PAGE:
San Diego, CA (PRWEB) September 30, 2013
Continuous advances with wireless sensor network (WSN) technologies will enable sentient buildings within the next decade, according to a recently published report by ON World, a global technology research firm.
"Wireless sensor networks are becoming essential for smart building systems," says Mareca Hatler ON World’s research director. "Technology advances for WSN components such as radio sensitivity, ultra-low power consumption, MEMS sensors and energy harvesting have accelerated adoption in commercial buildings."
Self-powered wireless sensors that use harvested energy have eliminated one of the remaining challenges for WSN: Avoiding the labor cost and environmental waste of replacing thousands of batteries. Although EnOcean has a significant market lead for wireless energy harvesters, ZigBee Green Power is an emerging threat with radios that consume 100 times less power than other ZigBee PRO radios.
A growing trend is building-wide wireless energy management systems that integrate with a smart building’s lighting infrastructure. Many of these systems support hundreds of WSN nodes per gateway and some have localized intelligence with software and integrated sensors embedded in every fixture. A few of the current vendors include Acuity, Convergence Wireless, Daintree, Digital Lumens, Enlighted and Laserlight.
A vision of the Internet of Things is a world where devices and sensors communicate in real time and make autonomous decisions. Smart buildings would know when offices were entered and exited, providing lights, comfort, security and energy just in time. To make this a reality, smart building sensing devices need to be wireless, pervasive, extremely low power, have small footprints and require little or no labor to keep them working. By 2018, ON World projects that WSN radios will have two times the network range, energy harvesters will be four times smaller and wireless sensors will be capable of being powered with a coin cell battery.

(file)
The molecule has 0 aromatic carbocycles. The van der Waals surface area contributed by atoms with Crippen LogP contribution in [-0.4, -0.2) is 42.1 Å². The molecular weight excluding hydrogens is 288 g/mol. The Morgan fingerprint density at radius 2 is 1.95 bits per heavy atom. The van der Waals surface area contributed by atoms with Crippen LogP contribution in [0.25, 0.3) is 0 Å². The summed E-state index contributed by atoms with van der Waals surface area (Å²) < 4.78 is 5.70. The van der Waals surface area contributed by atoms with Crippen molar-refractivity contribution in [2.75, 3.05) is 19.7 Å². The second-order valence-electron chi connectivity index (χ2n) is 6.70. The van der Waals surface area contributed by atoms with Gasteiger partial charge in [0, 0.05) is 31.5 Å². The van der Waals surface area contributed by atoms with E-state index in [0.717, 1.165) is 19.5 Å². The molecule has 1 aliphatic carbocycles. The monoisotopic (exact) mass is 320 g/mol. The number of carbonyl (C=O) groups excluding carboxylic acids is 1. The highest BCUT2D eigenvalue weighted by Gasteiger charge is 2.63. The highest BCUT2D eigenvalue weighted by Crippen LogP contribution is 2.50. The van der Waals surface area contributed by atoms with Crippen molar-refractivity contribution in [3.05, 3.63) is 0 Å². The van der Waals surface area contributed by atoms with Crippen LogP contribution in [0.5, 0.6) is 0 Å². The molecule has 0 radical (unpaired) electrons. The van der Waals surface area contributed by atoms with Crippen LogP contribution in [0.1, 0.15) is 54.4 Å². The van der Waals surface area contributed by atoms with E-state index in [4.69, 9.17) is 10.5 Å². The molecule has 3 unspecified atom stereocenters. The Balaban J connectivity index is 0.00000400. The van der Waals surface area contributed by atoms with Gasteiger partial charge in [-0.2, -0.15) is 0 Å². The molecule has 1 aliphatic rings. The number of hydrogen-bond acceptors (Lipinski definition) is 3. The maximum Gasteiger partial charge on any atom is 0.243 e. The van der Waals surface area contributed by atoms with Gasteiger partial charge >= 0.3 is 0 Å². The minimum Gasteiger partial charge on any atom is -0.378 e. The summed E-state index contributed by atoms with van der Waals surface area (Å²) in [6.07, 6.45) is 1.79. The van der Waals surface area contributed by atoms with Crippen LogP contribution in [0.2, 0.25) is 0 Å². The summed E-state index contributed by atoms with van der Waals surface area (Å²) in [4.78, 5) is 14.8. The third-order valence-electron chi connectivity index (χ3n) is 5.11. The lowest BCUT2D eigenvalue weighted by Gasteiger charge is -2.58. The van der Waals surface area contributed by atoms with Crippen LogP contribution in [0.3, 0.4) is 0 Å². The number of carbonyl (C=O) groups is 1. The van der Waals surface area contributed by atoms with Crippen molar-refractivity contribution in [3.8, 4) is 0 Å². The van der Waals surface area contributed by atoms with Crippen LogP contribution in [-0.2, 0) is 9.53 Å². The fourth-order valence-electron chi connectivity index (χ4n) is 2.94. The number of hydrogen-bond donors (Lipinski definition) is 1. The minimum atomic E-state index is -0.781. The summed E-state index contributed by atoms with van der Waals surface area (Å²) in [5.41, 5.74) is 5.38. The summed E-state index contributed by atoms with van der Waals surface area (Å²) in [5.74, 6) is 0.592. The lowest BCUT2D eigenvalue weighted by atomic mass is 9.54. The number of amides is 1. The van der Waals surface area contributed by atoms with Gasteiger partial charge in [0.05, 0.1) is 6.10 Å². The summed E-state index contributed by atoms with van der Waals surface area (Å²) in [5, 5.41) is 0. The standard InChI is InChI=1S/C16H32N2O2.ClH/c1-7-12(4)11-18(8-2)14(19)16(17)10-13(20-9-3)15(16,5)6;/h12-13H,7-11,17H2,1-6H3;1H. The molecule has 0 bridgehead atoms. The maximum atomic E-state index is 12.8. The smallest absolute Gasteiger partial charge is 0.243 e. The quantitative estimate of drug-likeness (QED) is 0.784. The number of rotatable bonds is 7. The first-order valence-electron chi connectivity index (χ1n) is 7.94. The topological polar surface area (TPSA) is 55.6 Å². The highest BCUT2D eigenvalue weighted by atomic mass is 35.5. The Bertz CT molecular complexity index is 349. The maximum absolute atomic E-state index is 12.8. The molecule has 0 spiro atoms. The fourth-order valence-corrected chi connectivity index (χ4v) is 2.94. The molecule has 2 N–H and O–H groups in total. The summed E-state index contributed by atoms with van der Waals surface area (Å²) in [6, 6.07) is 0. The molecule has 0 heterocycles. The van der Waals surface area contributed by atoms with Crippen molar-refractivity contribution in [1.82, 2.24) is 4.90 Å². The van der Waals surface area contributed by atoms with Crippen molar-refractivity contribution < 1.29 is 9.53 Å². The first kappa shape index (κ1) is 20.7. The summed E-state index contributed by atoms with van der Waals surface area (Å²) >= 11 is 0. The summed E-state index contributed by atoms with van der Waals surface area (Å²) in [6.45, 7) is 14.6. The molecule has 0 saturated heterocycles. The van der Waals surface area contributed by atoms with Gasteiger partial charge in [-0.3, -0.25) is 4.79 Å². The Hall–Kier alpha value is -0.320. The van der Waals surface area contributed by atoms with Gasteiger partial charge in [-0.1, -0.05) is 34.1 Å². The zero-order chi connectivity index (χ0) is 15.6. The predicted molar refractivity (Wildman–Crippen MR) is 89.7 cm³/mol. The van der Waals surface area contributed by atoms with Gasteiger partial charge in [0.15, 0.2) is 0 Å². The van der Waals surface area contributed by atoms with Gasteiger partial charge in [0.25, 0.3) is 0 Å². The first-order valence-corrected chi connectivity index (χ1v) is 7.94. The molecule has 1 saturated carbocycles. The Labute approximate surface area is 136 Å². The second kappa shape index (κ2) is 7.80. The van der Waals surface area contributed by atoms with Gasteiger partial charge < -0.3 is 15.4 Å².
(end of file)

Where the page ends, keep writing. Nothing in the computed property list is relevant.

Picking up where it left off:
ON World’s survey of 111 WSN developers found that approximately half of these (47) target non-residential building automation. More than three-quarters of the building WSN developers are providing solutions for energy/HVAC and lighting. Twenty percent have wireless sensor networks with >1,000 nodes and 9% have deployed networks with at least 20,000 nodes.
In ON World’s survey, ZigBee PRO and WiFi are the most commonly used or planned WSN technologies by building WSN developers, followed by EnOcean, 6LoWPAN, 802.15.4 and proprietary. Over half of the building WSN developers indicate that 40% or more of their deployed WSN nodes are autonomously powered (e.g. batteries or energy harvesting). Seventeen percent indicate that they use harvested energy to power over 40% of their WSN devices.
By 2019, cumulative WSN device shipments in non-residential buildings will reach 100 million, an increase of 830% from 2011.
ON World’s report, "Smart Building Wireless Sensor Networks" is based on phone interviews and online surveys with over 250 individuals including facility/property managers, professional installers, equipment manufacturers, software developers and component suppliers. It covers the global WSN market for non-residential buildings including six application areas (lighting, HVAC, security/safety, metering, environmental monitoring and guest controls) in ten market segments.
Forecasts are for WSN equipment and services in each market as well as by geography and technology. Technologies included are ZigBee, 802.15.4, WiFi, EnOcean, Z-Wave, 6LoWPAN and several proprietary variants. The report also analyzes 100 companies and presents the results from two surveys as well as test results on the power and performance of several WSN technologies.
The report synopsis and a free executive summary is available from: http://onworld.com/smbldgs.
About ON World:
ON World provides global business intelligence on smart technology markets. Our research reports and information services are sold to Fortune 1000 companies, startups and investors worldwide. More info: http://www.onworld.com.
Mary E. Purvis